Abstract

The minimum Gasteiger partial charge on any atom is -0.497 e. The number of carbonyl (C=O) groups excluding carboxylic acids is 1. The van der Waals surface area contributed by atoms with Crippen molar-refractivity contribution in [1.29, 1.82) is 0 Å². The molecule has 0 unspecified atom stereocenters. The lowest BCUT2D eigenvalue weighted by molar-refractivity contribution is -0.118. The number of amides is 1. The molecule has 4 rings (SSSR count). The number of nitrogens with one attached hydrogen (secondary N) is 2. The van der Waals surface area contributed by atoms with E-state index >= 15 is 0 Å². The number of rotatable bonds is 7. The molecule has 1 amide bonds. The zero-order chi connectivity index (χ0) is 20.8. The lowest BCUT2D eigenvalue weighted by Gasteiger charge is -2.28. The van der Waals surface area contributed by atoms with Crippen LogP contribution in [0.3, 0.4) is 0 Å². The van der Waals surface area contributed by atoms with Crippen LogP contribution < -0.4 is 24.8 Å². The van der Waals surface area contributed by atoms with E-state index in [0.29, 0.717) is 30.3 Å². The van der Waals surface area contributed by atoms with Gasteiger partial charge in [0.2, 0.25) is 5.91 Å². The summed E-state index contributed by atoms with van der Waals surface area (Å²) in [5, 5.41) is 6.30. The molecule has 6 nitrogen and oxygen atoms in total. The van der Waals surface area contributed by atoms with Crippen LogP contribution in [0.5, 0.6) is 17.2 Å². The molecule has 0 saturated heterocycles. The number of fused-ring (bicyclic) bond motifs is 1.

Data from total synchronous fluorescence spectroscopy (TSFS) measurements of normal and malignant breast tissue samples are introduced in supervised self-organizing maps, a type of artificial neural network (ANN), to obtain diagnosis. Three spectral regions in both TSFS patterns and first-derivative TSFS patterns exhibited clear differences between normal and malignant tissue groups, and intensities measured from these regions served as inputs to neural networks. Histology findings are used as the gold standard to train self-organizing maps in a supervised way. Diagnostic accuracy of this procedure is evaluated with sample test groups for two cases, when the neural network uses TSFS data and when the neural network uses data from first-derivative TSFS. In the first case diagnostic sensitivity of 87.1% and specificity of 91.7% are found, while in the second case sensitivity of 100% and specificity of 94.4% are achieved.

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